Across the Universe

Across the Universe (2007). 133 minutes, Columbia Pictures. Directed by Julie Taymor.

I am a huge Beatles fan, to begin with. There is no doubt whatsoever about that. This must be distinctly understood, or nothing wonderful can come of the film I am going to relate.

My fascination with the four lads from Liverpool can be traced directly to my friend Paul Trandahl, who began my indoctrination as a Beatlemaniac in 1981. Paul made sure I understood such important things as being sure to get the albums in their original British versions on high-quality vinyl with the actual Apple label, for example. Throughout college, Paul and I read every book on The Beatles as it came out (I specifically remember Shout! and All You Needed Was Love), listened to and discussed every song and every album, and watched every film.

During my senior year at college (go Northwestern Wildcats!), I was in an advanced screenwriting class. We had to do all sorts of writing exercises during the course, including overnight TV scripts, commercial spots, and even radio plays. One exercise we had was to create a screenplay based on some sort of marketing tie-in. And wouldn't you know it, the assignment was to create a movie based on... Beatles songs! Miine was a very silly comedy called "And Your Bird Can Sing", which featured a singing parrot that knew all the secrets of anyone who came into contact with it. As bad as it was, I felt that mine was one of the better efforts in the class. The professor, as I recall, was pretty disgusted with the lot of us, and said he hoped none of us ever sold one of those horrible scripts.

That was in 1984. And as far as I know, in the following 23 years, no movie based on any Beatles song ever came out. I guess the creative karmic stench from our class had wafted out into the ether. But then, last year, Across the Universe appeared. I didn't pay much attention to it, other than noting it had received some decent reviews. However, one night a few months ago I was on the phone with Paul. During the course of one of our normal "whatcha doing" conversations (Paul lives in Los Angeles, I live in Fort Lauderdale), he said "So... have you seen Across the Universe yet?" When I told him I hadn't, he said I had to see it. "It's the Beatles movie we always talked about, and now somebody finally made it".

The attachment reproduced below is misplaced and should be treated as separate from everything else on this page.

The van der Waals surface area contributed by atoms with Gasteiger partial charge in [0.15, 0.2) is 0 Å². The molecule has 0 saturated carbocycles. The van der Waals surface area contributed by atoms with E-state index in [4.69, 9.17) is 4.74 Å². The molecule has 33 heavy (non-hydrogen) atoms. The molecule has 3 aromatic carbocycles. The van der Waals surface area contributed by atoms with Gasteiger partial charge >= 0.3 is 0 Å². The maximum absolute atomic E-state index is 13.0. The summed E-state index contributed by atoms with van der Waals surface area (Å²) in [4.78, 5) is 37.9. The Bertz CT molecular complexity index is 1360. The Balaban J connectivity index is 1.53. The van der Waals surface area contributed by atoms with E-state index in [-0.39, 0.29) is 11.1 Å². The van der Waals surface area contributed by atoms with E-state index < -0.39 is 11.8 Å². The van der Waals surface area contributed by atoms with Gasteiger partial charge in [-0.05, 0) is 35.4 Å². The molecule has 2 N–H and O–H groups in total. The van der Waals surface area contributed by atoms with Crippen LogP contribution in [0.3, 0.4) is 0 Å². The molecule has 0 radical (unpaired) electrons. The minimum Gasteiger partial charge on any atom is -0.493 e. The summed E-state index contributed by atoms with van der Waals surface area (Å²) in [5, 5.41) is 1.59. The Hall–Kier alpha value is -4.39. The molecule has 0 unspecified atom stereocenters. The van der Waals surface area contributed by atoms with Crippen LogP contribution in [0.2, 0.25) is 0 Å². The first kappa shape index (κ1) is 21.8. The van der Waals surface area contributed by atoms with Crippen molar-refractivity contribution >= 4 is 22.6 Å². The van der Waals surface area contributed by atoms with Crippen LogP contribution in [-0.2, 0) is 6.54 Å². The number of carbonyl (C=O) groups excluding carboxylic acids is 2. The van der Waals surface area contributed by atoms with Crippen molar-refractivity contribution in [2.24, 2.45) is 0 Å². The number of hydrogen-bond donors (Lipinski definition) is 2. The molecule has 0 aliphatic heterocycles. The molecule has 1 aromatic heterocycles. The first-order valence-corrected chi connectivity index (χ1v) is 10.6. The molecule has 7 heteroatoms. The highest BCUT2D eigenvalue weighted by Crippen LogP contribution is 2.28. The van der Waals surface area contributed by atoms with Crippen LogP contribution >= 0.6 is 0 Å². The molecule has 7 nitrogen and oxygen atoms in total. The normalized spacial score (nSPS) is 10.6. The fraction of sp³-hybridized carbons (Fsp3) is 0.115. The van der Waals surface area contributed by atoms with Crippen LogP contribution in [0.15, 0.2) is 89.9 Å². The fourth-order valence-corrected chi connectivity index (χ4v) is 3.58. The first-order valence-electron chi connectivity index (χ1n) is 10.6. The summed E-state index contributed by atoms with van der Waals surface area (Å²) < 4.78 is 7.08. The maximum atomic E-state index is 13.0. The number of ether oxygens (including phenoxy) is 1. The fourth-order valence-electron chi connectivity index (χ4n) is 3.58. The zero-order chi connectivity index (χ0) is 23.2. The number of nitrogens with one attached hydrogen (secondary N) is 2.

I said I would definitely go out and see it, but somehow I never got around to seeing it in the theater. And then a few weeks ago it came out on Blu-Ray (as well as regular DVD, for that matter), so I was finally able to see it.

Paul Trandahl was right. This is the Beatles movie we'd always wanted.

Across the Universe is a musical - a full-on, lip-synced, dancing and everything musical, but all of the music is Beatles songs. The songs are all sung by the actors in the movie and in character and as part of the story, which is quite an achievement. But it doesn't end there. Every character name, tons of background elements, events, passing characters and more are all taken from Beatles lyrics. This movie was made for anal Beatles fans - I've watched it twice now, and I don't think I have caught every reference yet by a long shot.

The story takes place during the 1960's. Although no dates are ever shown on screen, I'd say it goes from about 1964 to 1969 (in other words, the time the Beatles were on the world scene). The story follows two people on two different continents, and how their lives and loves intertwine during that tumultuous decade.

Jude (Jim Sturgess) is a young dockworker in Liverpool, England. He leaves his mother Martha and his teenage girlfriend - whom he promises to "write home every day, as I send all my loving to you" - to work as a deck hand on a freighter. He jumps ship in New York, however, and it is soon revealed that he is really trying to find his estranged father, a Yank that had an affair with his mother during World War II.